While the 90s birthed some of the greatest players we have ever seen, the league was also plagued with egotistical superstars who lacked a fundamental and philosophical appreciation for teamwork. As we reflect back, those self-centered former All-Stars have been long gone from the league. In some cases, forced out because of broken relationships, selfishness and bad decisions.
He’s leaving on his own terms, with dignity and a stellar, Hall of Fame reputation.
Beyond The Game
Garnett, a dynamic 7-footer who helped revolutionize the center/power forward position with his athleticism, high-rising defensive wizardry, extraordinary leaping ability, ball handling dopeness, flair and perimeter prowess, also opened the floodgates for a crop of young high school phenoms that changed the face of the NBA forever.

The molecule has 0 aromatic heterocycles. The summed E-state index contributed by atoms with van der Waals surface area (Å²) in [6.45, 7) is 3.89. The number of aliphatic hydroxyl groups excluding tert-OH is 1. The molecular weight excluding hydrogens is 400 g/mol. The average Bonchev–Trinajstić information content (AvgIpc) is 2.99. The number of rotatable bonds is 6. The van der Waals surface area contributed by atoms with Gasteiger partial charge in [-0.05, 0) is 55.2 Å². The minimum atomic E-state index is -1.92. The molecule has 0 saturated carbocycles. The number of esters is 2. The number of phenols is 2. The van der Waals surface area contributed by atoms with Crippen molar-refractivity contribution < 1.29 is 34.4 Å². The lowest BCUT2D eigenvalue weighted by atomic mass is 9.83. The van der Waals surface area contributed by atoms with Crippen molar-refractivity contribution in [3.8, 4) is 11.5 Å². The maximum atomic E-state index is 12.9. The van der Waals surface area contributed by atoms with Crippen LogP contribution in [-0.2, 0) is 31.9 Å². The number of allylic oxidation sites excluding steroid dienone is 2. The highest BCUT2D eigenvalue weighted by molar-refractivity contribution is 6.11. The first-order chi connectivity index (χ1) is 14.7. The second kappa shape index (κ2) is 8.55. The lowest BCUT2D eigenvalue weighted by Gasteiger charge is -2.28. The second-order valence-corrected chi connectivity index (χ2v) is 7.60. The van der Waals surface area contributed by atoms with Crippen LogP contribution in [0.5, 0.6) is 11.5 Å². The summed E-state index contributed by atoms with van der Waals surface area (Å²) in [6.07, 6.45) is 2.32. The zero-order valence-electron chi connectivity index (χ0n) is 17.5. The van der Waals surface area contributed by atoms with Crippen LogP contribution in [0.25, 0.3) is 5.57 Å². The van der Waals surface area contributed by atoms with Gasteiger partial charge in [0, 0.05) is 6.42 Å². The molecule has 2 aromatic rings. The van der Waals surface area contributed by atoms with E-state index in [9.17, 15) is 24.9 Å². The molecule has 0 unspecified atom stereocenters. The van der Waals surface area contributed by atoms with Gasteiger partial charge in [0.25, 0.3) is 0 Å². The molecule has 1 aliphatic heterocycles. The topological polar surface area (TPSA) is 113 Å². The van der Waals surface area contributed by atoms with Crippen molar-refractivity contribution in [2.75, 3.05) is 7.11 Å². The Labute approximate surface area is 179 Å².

"Da' Kid" was a man among boys before becoming the first NBA player drafted out of high school in 20 years. He was a 1995 McDonald’s All-American at Farragut Academy, where he won a National Player of The Year award, giving the Timberwolves two glaring reasons to use their fifth overall pick to select him.
More than his 12 All-NBA Defensive selections, his 15 All-Star games, leading the Boston Celtics to their first championship since 1986 or his 2004 MVP for leading a fledgling Minnesota Timberwolves franchise to the Western Conference Finals, KG was a game changer.